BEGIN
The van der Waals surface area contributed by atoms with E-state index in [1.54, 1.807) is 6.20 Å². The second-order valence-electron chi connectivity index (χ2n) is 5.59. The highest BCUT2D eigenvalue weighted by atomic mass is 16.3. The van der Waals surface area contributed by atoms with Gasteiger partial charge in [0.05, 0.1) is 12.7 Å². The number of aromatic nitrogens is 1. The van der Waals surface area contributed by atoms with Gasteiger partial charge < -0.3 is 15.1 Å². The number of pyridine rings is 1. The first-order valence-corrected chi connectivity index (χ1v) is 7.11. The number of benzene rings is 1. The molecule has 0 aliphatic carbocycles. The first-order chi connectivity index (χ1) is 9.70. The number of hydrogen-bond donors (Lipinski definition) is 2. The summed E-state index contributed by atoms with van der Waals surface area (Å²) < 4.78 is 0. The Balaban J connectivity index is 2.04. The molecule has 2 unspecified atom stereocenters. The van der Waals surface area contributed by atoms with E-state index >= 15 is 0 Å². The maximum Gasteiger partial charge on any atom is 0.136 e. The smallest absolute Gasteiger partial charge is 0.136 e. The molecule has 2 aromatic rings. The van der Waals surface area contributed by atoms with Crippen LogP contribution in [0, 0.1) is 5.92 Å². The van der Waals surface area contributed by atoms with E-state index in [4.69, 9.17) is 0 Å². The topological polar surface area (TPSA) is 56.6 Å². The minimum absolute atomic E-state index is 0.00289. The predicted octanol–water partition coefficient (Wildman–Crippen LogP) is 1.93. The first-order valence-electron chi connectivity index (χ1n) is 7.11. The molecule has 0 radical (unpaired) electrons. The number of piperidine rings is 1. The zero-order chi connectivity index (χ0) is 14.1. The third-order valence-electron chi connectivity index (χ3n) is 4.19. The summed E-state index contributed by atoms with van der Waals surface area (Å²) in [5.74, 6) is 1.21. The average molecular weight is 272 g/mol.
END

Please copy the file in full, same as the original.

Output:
The van der Waals surface area contributed by atoms with E-state index in [1.54, 1.807) is 6.20 Å². The second-order valence-electron chi connectivity index (χ2n) is 5.59. The highest BCUT2D eigenvalue weighted by atomic mass is 16.3. The van der Waals surface area contributed by atoms with Gasteiger partial charge in [0.05, 0.1) is 12.7 Å². The number of aromatic nitrogens is 1. The van der Waals surface area contributed by atoms with Gasteiger partial charge < -0.3 is 15.1 Å². The number of pyridine rings is 1. The first-order valence-corrected chi connectivity index (χ1v) is 7.11. The number of benzene rings is 1. The molecule has 0 aliphatic carbocycles. The first-order chi connectivity index (χ1) is 9.70. The number of hydrogen-bond donors (Lipinski definition) is 2. The summed E-state index contributed by atoms with van der Waals surface area (Å²) < 4.78 is 0. The Balaban J connectivity index is 2.04. The molecule has 2 unspecified atom stereocenters. The van der Waals surface area contributed by atoms with E-state index >= 15 is 0 Å². The maximum Gasteiger partial charge on any atom is 0.136 e. The smallest absolute Gasteiger partial charge is 0.136 e. The molecule has 2 aromatic rings. The van der Waals surface area contributed by atoms with Crippen LogP contribution in [0, 0.1) is 5.92 Å². The van der Waals surface area contributed by atoms with E-state index in [4.69, 9.17) is 0 Å². The topological polar surface area (TPSA) is 56.6 Å². The minimum absolute atomic E-state index is 0.00289. The predicted octanol–water partition coefficient (Wildman–Crippen LogP) is 1.93. The first-order valence-electron chi connectivity index (χ1n) is 7.11. The molecule has 0 radical (unpaired) electrons. The number of piperidine rings is 1. The zero-order chi connectivity index (χ0) is 14.1. The third-order valence-electron chi connectivity index (χ3n) is 4.19. The summed E-state index contributed by atoms with van der Waals surface area (Å²) in [5.74, 6) is 1.21. The average molecular weight is 272 g/mol.